As my Future File legacy planning business is all about preparing families to deal with emergencies, aging and end-of-life issues, I spend each day talking about the importance of planning for long-term care. And, as there is a way to deduct premiums related to long-term care coverage, I thought it was important to spread the word.


I talked to Marc Glickman, a Long-Term Care expert, Actuary, and CSO of LifeCare Assurance, to share some of the reasons why this is important and how you can go about taking advantage of this benefit as a business owner.



Carol Roth: Why should small business owners be thinking about fundingLong-Term Care insurance now?


Marc Glickman: The risk of outliving our money has become a reality as we live longer. As we age, everyday costs can increase because we may need caregivers to help us with our activities of daily living (aka “long-term care”). Long-term care may even be needed at younger ages because of an accident or disabling disease like dementia.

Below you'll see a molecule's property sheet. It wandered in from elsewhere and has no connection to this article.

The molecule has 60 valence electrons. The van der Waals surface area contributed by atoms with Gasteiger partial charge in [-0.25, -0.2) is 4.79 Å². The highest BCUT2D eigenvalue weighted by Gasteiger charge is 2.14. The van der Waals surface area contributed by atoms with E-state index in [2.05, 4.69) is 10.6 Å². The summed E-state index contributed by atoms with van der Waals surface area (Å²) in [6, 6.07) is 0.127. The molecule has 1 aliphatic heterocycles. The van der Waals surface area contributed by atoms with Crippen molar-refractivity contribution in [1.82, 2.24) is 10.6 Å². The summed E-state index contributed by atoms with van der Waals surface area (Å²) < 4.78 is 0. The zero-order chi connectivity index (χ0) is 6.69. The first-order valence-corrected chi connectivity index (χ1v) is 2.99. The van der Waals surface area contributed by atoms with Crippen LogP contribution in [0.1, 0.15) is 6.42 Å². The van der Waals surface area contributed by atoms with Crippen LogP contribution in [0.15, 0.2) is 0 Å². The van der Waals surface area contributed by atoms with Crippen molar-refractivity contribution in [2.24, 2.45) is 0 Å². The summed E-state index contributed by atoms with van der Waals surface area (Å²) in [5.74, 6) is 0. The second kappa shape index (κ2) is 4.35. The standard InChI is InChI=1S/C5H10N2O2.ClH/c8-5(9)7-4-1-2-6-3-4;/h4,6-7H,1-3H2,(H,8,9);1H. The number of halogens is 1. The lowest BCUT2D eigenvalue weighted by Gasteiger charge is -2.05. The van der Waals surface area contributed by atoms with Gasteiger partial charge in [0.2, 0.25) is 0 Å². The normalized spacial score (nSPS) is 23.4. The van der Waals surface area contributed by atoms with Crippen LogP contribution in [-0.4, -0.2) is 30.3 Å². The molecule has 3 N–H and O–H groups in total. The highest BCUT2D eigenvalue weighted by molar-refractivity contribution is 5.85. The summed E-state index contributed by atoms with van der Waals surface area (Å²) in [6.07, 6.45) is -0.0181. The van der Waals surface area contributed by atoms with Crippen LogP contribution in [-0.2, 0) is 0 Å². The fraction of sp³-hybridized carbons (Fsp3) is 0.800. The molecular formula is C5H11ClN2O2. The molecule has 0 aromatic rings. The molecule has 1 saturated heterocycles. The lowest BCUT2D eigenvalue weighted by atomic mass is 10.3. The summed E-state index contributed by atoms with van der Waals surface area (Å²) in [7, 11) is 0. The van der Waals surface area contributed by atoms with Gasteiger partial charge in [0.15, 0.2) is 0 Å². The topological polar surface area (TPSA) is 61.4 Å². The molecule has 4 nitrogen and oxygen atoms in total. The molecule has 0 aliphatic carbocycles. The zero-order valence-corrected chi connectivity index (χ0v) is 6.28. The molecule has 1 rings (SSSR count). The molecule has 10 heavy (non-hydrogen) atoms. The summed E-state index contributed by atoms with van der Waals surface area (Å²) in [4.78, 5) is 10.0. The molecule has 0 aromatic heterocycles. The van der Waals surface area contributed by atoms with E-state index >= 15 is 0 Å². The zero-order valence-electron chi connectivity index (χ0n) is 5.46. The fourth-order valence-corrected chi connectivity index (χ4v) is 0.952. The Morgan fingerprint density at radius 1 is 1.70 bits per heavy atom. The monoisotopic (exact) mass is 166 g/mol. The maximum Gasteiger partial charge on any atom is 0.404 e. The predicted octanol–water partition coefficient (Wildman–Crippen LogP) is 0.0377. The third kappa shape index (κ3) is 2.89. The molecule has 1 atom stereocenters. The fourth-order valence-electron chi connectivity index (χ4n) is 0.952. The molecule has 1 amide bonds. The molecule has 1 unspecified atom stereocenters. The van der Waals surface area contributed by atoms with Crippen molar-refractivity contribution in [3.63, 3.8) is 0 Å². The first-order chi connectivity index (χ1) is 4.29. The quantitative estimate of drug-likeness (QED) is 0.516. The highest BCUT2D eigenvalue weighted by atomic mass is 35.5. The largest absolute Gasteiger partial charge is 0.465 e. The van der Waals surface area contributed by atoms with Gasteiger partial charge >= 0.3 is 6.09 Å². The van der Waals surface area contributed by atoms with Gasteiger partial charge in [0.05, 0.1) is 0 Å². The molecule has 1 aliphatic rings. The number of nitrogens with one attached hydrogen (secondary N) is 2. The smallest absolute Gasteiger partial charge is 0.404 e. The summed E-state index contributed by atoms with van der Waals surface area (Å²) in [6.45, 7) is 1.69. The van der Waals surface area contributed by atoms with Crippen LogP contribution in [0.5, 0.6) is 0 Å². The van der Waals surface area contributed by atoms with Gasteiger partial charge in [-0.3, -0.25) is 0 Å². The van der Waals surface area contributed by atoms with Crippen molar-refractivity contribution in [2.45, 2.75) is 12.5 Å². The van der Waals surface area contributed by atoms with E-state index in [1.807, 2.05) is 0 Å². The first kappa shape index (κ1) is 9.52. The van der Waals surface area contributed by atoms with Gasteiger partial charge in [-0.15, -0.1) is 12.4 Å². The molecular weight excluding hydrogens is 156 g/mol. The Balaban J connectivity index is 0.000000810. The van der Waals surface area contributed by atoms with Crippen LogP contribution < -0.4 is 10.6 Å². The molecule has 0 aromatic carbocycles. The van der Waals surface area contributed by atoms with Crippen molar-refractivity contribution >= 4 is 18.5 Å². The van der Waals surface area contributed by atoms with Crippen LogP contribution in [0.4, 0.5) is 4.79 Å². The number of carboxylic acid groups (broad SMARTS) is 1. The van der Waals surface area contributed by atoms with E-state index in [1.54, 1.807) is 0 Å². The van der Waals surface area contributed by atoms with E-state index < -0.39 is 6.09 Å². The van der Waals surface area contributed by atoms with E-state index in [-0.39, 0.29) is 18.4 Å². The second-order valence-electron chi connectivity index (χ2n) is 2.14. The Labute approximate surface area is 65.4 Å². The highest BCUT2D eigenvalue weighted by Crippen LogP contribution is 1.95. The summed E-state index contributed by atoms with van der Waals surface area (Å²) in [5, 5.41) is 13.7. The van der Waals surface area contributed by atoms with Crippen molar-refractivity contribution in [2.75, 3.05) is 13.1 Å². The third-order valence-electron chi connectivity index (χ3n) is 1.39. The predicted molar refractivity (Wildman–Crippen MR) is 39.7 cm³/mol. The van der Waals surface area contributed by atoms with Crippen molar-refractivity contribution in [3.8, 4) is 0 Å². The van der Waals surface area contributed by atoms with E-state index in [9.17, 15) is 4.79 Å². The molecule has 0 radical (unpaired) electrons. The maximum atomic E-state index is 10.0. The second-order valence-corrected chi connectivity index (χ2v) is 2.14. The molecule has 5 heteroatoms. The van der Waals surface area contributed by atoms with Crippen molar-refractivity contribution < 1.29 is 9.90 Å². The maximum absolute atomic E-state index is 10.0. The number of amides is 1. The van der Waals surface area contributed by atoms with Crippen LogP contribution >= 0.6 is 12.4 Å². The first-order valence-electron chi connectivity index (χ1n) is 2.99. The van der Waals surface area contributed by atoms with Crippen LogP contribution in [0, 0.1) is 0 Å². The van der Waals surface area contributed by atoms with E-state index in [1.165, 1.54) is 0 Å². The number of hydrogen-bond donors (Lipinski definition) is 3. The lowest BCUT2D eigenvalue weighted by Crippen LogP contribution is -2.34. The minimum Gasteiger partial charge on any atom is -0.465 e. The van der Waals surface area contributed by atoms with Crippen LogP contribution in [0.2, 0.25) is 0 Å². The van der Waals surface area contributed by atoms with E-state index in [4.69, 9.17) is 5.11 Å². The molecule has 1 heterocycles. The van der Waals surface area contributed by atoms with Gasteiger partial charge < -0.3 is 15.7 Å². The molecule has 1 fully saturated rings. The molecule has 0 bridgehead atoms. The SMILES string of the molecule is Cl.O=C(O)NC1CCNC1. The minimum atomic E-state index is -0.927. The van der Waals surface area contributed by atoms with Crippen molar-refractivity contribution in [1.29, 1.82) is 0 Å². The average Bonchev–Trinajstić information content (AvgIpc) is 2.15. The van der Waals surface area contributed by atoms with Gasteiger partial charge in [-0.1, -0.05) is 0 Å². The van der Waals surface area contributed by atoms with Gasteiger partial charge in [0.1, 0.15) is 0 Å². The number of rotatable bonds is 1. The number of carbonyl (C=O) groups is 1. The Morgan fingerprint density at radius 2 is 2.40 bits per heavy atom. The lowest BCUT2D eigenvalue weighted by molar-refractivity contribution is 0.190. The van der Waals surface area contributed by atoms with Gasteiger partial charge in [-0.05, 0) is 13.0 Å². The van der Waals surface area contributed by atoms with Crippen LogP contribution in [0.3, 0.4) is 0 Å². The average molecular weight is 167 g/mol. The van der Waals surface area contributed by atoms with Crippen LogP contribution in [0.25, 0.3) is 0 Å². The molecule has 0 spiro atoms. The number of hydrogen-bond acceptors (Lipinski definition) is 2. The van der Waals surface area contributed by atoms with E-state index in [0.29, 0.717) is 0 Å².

Often, family will step in to provide informal care rather than paying for professional help. Initially, this might be manageable, but extended long-term care often disrupts the life of the caregiver.


Therefore, everyone should have a plan to protect their loved ones from the devastating consequences. It may make sense for a family to pay a professional caregiver. However, full-time caregiving services are expensive, typically ranging from $50,000 to $150,000 per year. An extended care event has the likelihood to drain income and deplete life savings for the family.


Long-Term Care Insurance (“LTCI”) can fund professional caregiving services provided in the home or in a long-term care community or facility. LTCI can be very affordable when purchased while individuals are younger and healthier. Plans are available starting for well under $100/month and provide maximum benefits of hundreds of thousands of dollars for an extended care event.